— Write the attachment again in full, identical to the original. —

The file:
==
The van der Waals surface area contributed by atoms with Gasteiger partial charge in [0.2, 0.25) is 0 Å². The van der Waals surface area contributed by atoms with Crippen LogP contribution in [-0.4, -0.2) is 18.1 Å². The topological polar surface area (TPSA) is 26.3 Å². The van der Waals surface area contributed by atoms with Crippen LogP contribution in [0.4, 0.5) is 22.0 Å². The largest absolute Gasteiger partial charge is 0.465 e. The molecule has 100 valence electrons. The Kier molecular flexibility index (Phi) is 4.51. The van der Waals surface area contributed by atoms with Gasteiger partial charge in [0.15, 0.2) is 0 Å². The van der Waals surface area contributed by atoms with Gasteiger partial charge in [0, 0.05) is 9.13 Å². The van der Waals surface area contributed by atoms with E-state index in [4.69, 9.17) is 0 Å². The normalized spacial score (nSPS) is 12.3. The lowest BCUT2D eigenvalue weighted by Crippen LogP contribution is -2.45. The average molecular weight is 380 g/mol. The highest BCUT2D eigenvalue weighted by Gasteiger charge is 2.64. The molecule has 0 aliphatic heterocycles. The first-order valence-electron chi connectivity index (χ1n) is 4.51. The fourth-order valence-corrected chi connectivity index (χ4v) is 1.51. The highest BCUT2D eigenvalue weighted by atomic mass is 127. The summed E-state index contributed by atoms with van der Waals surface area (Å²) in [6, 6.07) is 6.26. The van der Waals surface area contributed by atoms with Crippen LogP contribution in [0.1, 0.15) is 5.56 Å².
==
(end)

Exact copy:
The van der Waals surface area contributed by atoms with Gasteiger partial charge in [0.2, 0.25) is 0 Å². The van der Waals surface area contributed by atoms with Crippen LogP contribution in [-0.4, -0.2) is 18.1 Å². The topological polar surface area (TPSA) is 26.3 Å². The van der Waals surface area contributed by atoms with Crippen LogP contribution in [0.4, 0.5) is 22.0 Å². The largest absolute Gasteiger partial charge is 0.465 e. The molecule has 100 valence electrons. The Kier molecular flexibility index (Phi) is 4.51. The van der Waals surface area contributed by atoms with Gasteiger partial charge in [0.15, 0.2) is 0 Å². The van der Waals surface area contributed by atoms with Gasteiger partial charge in [0, 0.05) is 9.13 Å². The van der Waals surface area contributed by atoms with E-state index in [4.69, 9.17) is 0 Å². The normalized spacial score (nSPS) is 12.3. The lowest BCUT2D eigenvalue weighted by Crippen LogP contribution is -2.45. The average molecular weight is 380 g/mol. The highest BCUT2D eigenvalue weighted by Gasteiger charge is 2.64. The molecule has 0 aliphatic heterocycles. The first-order valence-electron chi connectivity index (χ1n) is 4.51. The fourth-order valence-corrected chi connectivity index (χ4v) is 1.51. The highest BCUT2D eigenvalue weighted by atomic mass is 127. The summed E-state index contributed by atoms with van der Waals surface area (Å²) in [6, 6.07) is 6.26. The van der Waals surface area contributed by atoms with Crippen LogP contribution in [0.1, 0.15) is 5.56 Å².